Trade war adversely affecting Ag producers

Trade war adversely affecting Ag producers

Posted: Updated:
LUBBOCK, Texas -

Farmers who were already in a financial pinch due to low prices are now facing a new wave of adversity.

"Every Ag commodity is being hit with these 25 percent tariffs," said Wesley Spurlock, the Chairman of the National Corn Growers Association. "Tremendous amounts of soybeans go into China and they no longer, they're going to go in, but they're going to go in at a higher price so it might be that those companies, countries look for somewhere else to buy them."

Spurlock farms 9,600 acres of corn, cotton, wheat and sorghum in the upper Panhandle. He will feel the impact of these tariffs first-hand.

"Our prices will continue to drop as this continues on," he said. 

To help producers ailing from the tariffs, President Trump is floating the idea of utilizing the Commodities Credit Corporation, a Depression-era program, to bail out producers.

"There are some loan guarantees, things like that they can use to shore up producer financing in an emergency," said Darren Hudson, Professor and Larry Combest Chair of the Agricultural and Economics Department at Texas Tech. "They do have some liquid cash funds that they can draw on in order to just disperse, sort of whatever you want to call them. Bailouts and those kind of things, and there are mechanisms for them to go in and actually purchase commodities off the market to help bolster those prices."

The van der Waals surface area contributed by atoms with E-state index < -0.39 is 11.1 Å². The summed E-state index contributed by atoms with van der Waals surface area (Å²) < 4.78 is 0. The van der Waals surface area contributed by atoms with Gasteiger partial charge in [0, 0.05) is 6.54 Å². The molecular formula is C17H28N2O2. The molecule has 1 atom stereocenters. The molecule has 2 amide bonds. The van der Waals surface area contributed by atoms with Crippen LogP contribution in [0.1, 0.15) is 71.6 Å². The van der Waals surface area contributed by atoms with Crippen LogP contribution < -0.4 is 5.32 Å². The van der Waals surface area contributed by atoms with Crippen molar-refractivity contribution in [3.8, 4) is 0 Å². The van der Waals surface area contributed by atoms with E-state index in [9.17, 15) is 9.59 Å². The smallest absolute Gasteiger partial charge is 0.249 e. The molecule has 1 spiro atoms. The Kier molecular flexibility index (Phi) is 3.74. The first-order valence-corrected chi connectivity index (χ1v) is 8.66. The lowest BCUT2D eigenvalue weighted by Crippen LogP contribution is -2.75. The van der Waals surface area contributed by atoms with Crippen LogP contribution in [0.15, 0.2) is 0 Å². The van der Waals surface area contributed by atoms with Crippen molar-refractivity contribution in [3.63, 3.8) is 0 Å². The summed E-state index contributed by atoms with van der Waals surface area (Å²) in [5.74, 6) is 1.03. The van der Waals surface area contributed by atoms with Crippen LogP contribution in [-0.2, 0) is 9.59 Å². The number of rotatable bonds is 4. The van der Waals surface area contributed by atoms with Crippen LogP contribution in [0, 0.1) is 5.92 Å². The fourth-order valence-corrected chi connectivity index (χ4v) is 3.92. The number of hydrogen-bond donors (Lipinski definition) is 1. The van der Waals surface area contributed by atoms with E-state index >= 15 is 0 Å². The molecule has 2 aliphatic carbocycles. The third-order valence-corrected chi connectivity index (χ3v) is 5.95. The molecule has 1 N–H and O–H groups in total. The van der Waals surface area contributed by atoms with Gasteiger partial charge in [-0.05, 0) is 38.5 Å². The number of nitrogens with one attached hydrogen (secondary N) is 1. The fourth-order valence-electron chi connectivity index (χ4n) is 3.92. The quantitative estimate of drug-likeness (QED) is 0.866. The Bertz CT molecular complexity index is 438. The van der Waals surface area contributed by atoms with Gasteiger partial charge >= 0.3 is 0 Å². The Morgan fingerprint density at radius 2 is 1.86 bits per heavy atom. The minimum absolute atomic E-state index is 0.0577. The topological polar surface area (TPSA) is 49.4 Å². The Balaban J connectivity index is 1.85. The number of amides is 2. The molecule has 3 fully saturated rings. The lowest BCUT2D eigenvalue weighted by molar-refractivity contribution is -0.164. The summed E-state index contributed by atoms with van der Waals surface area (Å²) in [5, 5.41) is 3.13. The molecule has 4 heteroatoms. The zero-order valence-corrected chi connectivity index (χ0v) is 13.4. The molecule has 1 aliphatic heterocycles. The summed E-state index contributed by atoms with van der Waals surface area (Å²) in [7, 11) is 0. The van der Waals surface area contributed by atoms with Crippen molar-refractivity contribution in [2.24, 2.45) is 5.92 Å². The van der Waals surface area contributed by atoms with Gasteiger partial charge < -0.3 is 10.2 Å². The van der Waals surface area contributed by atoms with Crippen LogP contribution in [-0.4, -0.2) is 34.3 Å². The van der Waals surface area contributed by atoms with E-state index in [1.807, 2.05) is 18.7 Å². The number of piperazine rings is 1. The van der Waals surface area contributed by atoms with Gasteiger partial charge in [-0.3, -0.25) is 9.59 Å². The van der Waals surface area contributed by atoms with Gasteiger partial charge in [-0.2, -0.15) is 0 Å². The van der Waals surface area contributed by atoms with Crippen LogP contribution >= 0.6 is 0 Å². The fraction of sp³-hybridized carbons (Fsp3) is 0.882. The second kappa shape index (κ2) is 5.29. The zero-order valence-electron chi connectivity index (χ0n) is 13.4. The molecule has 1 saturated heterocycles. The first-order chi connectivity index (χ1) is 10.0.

Hudson said the scope of those bailouts is limited at best.

"What ends up happening there is that then the government accumulates stocks of these commodities, so one the government is having to pay for the storage costs so that's a cost to the tax payer but two it means that that cotton, soy beans whatever are still out there and their still going to go on the market at some point in the future. Direct cash transfers would be preferable but they've got a lot more limited pool of money to work with."

A bailout is not what Spurlock wants or needs though.

"When they put something together coming out of CCC or just a USDA deal of some kind, it will have payment limits on it," Spurlock said. "They're going to limit it so i may lose a dollar and get 10 cents back."

What he wants are the trade deals, such as NAFTA, to be finalized, allowing producers to sell their goods in other markets.

"Lets get some deals done, let's get them signed and continue your battles where you think you have to do them but take care of American business and the American agriculture by getting these trade deals they're working on finished," he said.

The White House has announced it will impose a new round of 10 percent tariffs on more Chinese goods.

In response, ranking Republican senators are urging action to limit the President's ability to levy tariffs.
 

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